Anticipating pitfalls is a fundamental part of the clinical side of medicine and a physician just starting should apply that same thinking to establishing a private practice.
Organization: Consider using a planner to write down things daily. Using a project-management tool can also help to keep all of your tasks and subtasks together and classified. This can help keep track of finance, operations, human resources, insurance and other essentials. You should also keep meticulous notes on every conversation that involves the startup.
Documentation—get everything in writing. Communicating via email can save you in many different way compared to phone or face-to-face conversations. That is because those options lack a paper trail. Expect that sometimes contracts have to be canceled for nonperformance, refunds requested or terms renegotiated—and, at that moment, vendors’ recollections about promises will get vague. You’ll want to be able to prove dates, times and responses via email.
Time—budget for delays you can’t control. Give yourself a cushion. No matter how well organized you are, others won’t be—be it for a city permit, health plan network enrollment or other practice essentials. Simple tasks can be tedious when navigating automated systems. Often times you can’t even get a human on the phone anymore.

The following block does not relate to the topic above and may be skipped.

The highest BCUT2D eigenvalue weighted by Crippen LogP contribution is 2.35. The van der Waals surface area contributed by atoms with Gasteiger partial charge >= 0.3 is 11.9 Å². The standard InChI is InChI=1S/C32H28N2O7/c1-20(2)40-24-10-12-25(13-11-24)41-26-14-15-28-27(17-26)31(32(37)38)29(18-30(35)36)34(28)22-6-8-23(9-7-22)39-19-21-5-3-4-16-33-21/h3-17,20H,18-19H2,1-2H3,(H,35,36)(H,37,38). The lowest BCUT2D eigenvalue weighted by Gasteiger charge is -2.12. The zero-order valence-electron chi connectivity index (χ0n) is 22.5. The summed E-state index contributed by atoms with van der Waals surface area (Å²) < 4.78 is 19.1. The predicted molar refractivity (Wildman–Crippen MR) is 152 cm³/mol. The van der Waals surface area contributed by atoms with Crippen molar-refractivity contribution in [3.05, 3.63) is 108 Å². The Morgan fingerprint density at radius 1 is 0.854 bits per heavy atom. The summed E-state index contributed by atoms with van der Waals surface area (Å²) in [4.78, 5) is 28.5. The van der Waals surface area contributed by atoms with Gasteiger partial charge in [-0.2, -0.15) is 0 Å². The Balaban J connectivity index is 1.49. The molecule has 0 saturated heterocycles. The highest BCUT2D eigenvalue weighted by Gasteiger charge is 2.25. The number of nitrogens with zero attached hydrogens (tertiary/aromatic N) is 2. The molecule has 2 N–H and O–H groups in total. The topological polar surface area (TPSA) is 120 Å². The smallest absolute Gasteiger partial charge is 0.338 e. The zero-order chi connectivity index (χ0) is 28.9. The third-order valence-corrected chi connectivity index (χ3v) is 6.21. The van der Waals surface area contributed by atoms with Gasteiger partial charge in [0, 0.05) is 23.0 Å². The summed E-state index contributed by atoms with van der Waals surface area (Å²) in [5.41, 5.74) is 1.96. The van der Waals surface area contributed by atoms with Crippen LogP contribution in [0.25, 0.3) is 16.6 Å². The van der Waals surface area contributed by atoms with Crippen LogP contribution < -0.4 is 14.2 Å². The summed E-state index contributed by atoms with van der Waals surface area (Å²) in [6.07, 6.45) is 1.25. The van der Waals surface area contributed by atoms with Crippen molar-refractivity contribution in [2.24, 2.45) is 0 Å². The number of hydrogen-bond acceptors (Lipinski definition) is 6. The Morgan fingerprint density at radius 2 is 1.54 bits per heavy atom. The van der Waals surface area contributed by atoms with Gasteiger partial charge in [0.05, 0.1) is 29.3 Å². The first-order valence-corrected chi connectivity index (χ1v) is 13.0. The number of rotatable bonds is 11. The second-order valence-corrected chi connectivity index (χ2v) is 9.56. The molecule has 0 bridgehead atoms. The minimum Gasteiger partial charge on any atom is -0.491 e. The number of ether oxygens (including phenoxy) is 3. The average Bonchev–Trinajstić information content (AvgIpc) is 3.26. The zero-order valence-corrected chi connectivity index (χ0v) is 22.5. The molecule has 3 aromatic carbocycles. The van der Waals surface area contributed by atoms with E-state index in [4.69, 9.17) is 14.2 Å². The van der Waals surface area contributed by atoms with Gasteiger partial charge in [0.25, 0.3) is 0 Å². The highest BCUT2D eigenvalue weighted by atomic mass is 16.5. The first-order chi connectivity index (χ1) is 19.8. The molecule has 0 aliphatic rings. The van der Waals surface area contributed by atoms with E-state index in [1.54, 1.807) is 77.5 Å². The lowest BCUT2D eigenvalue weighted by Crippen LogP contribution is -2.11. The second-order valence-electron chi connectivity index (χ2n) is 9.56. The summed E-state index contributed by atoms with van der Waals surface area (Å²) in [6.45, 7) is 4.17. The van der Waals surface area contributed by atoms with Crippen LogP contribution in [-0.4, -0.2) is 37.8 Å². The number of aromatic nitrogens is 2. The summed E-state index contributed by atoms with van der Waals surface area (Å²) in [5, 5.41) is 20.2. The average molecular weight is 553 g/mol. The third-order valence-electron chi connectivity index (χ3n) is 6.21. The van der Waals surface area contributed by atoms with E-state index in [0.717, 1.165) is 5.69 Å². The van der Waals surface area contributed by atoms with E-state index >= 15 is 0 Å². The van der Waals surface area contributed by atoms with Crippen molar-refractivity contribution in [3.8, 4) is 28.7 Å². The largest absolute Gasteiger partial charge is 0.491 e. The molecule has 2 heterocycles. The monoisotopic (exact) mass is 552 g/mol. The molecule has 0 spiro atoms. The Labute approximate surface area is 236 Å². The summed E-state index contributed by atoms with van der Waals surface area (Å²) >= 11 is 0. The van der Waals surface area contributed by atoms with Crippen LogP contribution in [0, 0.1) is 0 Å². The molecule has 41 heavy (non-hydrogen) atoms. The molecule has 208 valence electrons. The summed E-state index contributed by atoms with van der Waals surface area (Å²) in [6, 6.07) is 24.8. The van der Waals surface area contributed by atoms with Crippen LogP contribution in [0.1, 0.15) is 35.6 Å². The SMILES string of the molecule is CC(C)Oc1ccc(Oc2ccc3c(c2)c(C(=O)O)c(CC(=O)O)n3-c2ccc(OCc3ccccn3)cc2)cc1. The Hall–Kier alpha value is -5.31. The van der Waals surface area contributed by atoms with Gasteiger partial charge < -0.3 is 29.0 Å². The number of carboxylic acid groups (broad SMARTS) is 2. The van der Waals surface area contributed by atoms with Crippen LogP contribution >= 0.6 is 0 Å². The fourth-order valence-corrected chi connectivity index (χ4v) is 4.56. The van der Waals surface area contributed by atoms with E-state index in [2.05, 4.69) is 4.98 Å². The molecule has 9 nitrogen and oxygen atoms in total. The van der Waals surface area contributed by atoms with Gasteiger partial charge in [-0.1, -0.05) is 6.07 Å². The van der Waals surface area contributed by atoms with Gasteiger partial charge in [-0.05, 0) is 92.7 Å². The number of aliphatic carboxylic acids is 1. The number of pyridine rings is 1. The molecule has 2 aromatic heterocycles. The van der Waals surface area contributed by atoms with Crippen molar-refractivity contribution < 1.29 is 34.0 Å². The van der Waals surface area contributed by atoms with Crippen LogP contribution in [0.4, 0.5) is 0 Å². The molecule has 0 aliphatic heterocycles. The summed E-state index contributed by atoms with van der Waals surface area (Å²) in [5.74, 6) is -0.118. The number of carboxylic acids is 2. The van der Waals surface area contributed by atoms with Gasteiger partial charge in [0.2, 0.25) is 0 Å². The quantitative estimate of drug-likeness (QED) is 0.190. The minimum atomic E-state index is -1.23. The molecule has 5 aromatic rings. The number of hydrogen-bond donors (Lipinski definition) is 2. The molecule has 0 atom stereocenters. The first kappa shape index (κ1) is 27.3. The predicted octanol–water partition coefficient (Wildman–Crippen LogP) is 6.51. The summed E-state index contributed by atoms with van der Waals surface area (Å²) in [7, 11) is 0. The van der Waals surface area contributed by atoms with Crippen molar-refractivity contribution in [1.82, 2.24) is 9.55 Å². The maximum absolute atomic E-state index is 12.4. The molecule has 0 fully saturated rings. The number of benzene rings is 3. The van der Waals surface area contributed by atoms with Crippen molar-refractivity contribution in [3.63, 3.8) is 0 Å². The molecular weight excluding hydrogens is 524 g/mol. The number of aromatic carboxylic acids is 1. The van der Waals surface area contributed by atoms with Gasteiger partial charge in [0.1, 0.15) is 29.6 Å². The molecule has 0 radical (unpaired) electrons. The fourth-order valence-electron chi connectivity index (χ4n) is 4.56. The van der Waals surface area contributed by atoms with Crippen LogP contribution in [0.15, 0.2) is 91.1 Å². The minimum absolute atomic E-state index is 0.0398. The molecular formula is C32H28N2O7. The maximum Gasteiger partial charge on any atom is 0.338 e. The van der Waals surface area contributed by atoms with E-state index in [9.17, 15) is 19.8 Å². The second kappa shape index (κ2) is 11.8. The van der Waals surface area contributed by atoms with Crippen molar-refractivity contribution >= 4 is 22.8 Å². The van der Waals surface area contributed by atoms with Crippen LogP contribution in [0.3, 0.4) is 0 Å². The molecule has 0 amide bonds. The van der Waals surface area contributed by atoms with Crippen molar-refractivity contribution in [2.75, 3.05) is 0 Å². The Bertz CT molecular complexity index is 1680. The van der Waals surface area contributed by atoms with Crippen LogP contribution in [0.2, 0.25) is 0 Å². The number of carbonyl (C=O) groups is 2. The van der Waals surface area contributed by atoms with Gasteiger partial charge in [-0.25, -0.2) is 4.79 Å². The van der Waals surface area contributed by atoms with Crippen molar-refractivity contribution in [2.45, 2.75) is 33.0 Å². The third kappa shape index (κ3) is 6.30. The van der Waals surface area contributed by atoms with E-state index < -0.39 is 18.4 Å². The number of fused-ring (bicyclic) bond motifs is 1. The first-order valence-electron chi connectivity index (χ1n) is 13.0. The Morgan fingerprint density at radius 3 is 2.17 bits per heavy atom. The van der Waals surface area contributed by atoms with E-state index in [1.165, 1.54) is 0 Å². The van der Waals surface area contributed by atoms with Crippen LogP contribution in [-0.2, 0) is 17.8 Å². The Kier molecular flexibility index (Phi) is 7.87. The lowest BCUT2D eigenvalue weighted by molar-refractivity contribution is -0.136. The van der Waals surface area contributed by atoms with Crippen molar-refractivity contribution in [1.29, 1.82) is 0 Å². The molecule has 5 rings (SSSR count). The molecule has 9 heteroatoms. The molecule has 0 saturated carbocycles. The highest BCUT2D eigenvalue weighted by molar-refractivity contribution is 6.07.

Trust—just because a deal is made doesn’t mean the work will be done. As negative as it sounds: trust no one. Don’t expect others to be as engaged with the process of opening the practice as you are. The solution: You have to be meticulous about checking behind everybody, every vendor, every company that you outsource to, no matter how big or how small, because all of these things affect your timeline and all of these things affect your approvals.
Knowledge—yours has gaps that must be filled. Anytime you’re an entrepreneur, regardless of what you are starting or in what industry, you have to be mindful of what you don’t know. Research, especially gaining the insights of physicians already in practice, will reduce expenses, frustrations and delays later on. Talk to as many people as you can who have done this before. Figure out what lessons you can learn from them before you start shelling out a bunch of money on things like electronic medical records, billing, insurance and credentialing.